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Garthanos

Arcadian Knight
Oh and I thought it was obvious that I was being hyperbolic. I mean the most common direct uses of level was determining what adventures and what adversaries you could match up against your players characters (it was very poor at this and a significant part of that was because of how erratically it interacted with the magic items but nevertheless it was still presented like hey look "this adventure appropriate for level N to X characters"
 
Trick is legends and myths arent normally a team game *(having a singular hero jump into the next tier is ok) and face it playing the incompetent thief hobbit alongside the paragon Aragorn works really crappy in every version of D&D if it were Fate and you can give the hobbit real luck bonuses and can make Meek and overlooked and sought after by Ring Lord even more powerful than the awesome of the Returning King it is different.
None of that is in dispute...

However, I would like to say that any use of LotR as a commentary on disparity of power between characters drastically misses the point of that piece of fiction. Aragorn, the supremely equipped and endowed by fate heir to the throne of Gondor (and by extension is descended from at least one demi-god depending on how you parse such things) has no more impact on the STORY than Samwise Gamgee, an itinerant gardener and 'Man Friday' halfling with no pedigree or experience at all. The other characters, regardless of overt power, appear to manifest equal story impact. Every single one of the Fellowship plays a pivotal role in events (well, Gimli and Legolas perhaps less so than the others, and Boromir's part is somewhat inadvertent, though he does act as a catalyst.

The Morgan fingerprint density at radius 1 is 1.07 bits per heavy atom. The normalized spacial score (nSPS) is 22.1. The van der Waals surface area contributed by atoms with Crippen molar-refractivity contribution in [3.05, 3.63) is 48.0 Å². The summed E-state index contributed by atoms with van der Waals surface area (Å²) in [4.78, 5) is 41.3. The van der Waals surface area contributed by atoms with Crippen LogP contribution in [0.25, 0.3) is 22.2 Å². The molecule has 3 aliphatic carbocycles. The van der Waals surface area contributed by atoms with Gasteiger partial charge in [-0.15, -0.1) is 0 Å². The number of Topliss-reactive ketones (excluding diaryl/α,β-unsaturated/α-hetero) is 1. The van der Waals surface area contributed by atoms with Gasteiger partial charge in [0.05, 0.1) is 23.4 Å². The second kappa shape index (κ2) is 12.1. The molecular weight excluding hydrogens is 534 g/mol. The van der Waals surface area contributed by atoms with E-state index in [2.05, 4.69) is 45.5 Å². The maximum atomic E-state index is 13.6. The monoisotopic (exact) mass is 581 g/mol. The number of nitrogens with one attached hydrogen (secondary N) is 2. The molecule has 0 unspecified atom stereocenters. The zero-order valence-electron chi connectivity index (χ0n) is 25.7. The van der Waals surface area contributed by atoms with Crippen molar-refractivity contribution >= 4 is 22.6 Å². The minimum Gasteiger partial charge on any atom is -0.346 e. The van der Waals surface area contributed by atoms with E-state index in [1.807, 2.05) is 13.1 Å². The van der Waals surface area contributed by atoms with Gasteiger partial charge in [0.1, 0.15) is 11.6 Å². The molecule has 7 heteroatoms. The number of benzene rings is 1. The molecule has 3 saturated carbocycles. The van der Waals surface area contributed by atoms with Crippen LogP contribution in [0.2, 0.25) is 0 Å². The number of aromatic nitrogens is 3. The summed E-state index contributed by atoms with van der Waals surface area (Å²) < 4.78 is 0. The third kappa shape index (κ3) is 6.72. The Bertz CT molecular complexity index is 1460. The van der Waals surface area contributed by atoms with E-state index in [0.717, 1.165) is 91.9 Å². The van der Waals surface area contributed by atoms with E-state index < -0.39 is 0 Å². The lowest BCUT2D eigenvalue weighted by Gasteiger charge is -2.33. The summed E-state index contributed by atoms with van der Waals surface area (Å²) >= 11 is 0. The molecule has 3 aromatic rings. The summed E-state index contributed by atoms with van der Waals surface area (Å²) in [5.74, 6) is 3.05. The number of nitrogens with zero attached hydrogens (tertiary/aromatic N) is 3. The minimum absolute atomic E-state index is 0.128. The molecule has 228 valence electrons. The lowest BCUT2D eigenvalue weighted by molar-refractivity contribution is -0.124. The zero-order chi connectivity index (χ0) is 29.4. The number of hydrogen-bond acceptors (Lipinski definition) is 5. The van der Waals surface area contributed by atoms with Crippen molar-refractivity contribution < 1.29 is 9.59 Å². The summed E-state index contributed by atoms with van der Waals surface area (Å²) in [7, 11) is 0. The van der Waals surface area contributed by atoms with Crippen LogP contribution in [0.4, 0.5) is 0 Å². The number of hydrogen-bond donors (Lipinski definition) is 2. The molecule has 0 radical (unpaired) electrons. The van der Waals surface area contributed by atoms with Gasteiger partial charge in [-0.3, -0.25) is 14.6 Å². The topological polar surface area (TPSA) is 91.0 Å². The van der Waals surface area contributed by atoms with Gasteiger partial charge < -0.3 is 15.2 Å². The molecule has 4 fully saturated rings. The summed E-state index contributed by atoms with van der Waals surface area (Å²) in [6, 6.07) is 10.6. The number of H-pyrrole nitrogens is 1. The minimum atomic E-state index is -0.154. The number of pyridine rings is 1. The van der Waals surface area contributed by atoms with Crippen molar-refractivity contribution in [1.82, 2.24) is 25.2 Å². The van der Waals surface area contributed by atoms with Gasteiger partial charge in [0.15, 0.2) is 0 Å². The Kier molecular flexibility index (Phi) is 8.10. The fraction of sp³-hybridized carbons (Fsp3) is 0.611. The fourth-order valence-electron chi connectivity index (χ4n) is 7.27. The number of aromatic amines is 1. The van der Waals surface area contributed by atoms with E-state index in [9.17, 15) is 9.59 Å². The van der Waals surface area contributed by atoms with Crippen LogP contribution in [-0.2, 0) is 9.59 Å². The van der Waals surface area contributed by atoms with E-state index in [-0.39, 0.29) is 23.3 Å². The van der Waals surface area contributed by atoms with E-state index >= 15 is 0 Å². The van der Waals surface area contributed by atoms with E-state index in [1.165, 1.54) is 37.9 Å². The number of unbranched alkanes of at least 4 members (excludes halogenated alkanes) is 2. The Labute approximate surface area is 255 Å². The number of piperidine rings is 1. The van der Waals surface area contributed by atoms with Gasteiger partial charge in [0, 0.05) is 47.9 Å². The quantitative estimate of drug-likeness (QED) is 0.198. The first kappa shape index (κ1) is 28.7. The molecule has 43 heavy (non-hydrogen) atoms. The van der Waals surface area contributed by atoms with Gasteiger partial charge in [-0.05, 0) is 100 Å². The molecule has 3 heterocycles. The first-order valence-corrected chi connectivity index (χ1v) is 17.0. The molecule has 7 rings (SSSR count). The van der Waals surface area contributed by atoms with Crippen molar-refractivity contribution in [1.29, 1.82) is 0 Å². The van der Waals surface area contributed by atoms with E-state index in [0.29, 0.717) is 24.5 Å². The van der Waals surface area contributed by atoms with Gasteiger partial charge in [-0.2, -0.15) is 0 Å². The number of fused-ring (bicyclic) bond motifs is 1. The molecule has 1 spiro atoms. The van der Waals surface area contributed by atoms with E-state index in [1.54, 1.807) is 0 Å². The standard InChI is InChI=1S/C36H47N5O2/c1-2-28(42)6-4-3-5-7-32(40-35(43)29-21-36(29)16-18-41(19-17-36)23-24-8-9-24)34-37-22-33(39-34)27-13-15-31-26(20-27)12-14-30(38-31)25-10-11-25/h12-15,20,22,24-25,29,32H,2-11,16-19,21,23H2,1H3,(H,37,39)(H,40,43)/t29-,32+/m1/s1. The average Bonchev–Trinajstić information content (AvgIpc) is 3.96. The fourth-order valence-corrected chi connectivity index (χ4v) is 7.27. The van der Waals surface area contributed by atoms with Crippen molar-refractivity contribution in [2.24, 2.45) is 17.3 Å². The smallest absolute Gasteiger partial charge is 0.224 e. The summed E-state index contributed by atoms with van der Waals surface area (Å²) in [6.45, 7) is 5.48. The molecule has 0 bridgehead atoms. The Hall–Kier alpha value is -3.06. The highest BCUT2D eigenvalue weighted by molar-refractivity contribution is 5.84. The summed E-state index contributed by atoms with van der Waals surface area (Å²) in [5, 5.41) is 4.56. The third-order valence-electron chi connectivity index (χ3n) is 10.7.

My point is, really if you look at it, if you want a system that is more amenable to the various types of legends and myths you find, and even basic folklore, you would probably want to use a more distinctly story-oriented system where things like 'great fighting prowess' are just attributes on a par with other ones like 'incredible loyalty and determination' etc. Some sort of, perhaps FATE-like system would handle LotR for example. In such a game the choices of the players would be about applying their character's attributes to the various situations to see what happens, and not so much in a morass of technical details which basically say "no, your weak halfling cannot defeat a giant spider demon in battle, even with a magic sword."

I would say a lot of the canon of German Folklore and legend would quite happily fit within the same sort of paradigm.